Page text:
When Taller Billboards Reduces Readability, Why Boost Billboard Heights to 60 feet?
Just How Good A Read Is Possible?
The Heights OOH Goes to in Building Billboards
The state of Texas and the billboards industry have been wrestling over height limits for over 30 years.
In an effort to find compromise, the Texas legislature is near agreement to put a new limit into the books which raise the height limit from 42.5 feet to 60 feet. The regulations would only apply to billboards and signs along state-maintained roads, outside municipalities that have their own rules.
Margaret Lloyd, president of Scenic Texas said, If there is a silver lining to a taller limit, it is that highway beautification advocates and sign companies came to agreement and TxDOT has the manpower and the legislature’s support. Good point by Lloyd, but it is her next comment which resonates with me, “From a visual standpoint, I do not think travelers are going to notice a difference.”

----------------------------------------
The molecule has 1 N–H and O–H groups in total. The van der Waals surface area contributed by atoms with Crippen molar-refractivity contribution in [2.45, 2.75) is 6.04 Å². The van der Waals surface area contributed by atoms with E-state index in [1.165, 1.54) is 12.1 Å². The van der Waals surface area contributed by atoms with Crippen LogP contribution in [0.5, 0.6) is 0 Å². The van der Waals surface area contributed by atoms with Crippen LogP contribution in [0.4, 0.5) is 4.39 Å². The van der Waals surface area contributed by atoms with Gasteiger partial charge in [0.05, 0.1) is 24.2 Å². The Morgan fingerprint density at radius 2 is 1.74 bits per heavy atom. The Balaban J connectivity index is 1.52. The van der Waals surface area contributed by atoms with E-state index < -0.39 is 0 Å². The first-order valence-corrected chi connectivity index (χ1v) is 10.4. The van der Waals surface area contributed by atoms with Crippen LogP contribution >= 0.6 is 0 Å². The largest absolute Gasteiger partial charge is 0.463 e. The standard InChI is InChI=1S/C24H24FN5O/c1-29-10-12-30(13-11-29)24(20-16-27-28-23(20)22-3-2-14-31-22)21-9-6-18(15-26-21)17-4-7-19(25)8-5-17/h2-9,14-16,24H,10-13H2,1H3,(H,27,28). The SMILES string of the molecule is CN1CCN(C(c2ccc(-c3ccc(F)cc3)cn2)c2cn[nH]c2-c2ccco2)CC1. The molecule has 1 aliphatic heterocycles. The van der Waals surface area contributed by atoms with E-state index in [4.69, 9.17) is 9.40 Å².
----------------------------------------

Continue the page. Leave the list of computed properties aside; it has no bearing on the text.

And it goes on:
“From a visual standpoint, I do not think travelers are going to notice a difference.”
And that is something to think about.
When billboards exceed 60 feet or greater above the roadway, assuming standard face of 672 square feet, or even a 1200 square foot size, just how good of read is possible? Are travelers really going to notice?
The taller billboard reduces the readability of the advertiser’s message for two simple reasons:
- An over the top height reduces the apparent size of the message— the farther away, the smaller it appears.
- The taller the billboard, the faster it leaves the field of vision of the vehicle windshield— it makes for a shorter time period to read.
Short read time. Size deficiencies. Unreadable copy. Poor ad value.
See this article from the Houston Chronicle⇒Boost Height Limit on Billboards